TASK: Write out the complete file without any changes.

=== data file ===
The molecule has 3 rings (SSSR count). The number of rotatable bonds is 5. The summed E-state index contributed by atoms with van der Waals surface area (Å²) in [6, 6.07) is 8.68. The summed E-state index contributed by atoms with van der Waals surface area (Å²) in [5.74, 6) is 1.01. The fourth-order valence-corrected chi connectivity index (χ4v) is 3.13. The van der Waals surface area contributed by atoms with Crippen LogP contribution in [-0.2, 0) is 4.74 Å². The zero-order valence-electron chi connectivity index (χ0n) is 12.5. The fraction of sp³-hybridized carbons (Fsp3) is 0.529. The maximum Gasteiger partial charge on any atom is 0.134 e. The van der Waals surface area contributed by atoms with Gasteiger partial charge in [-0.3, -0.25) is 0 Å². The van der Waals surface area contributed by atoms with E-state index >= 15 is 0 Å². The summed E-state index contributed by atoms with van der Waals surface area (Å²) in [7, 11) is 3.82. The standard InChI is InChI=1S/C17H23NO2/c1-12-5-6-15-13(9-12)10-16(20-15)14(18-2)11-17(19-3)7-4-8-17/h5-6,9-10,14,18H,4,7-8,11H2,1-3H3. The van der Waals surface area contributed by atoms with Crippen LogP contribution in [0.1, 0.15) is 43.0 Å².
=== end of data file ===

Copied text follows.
The molecule has 3 rings (SSSR count). The number of rotatable bonds is 5. The summed E-state index contributed by atoms with van der Waals surface area (Å²) in [6, 6.07) is 8.68. The summed E-state index contributed by atoms with van der Waals surface area (Å²) in [5.74, 6) is 1.01. The fourth-order valence-corrected chi connectivity index (χ4v) is 3.13. The van der Waals surface area contributed by atoms with Crippen LogP contribution in [-0.2, 0) is 4.74 Å². The zero-order valence-electron chi connectivity index (χ0n) is 12.5. The fraction of sp³-hybridized carbons (Fsp3) is 0.529. The maximum Gasteiger partial charge on any atom is 0.134 e. The van der Waals surface area contributed by atoms with Gasteiger partial charge in [-0.3, -0.25) is 0 Å². The van der Waals surface area contributed by atoms with E-state index >= 15 is 0 Å². The summed E-state index contributed by atoms with van der Waals surface area (Å²) in [7, 11) is 3.82. The standard InChI is InChI=1S/C17H23NO2/c1-12-5-6-15-13(9-12)10-16(20-15)14(18-2)11-17(19-3)7-4-8-17/h5-6,9-10,14,18H,4,7-8,11H2,1-3H3. The van der Waals surface area contributed by atoms with Crippen LogP contribution in [0.1, 0.15) is 43.0 Å².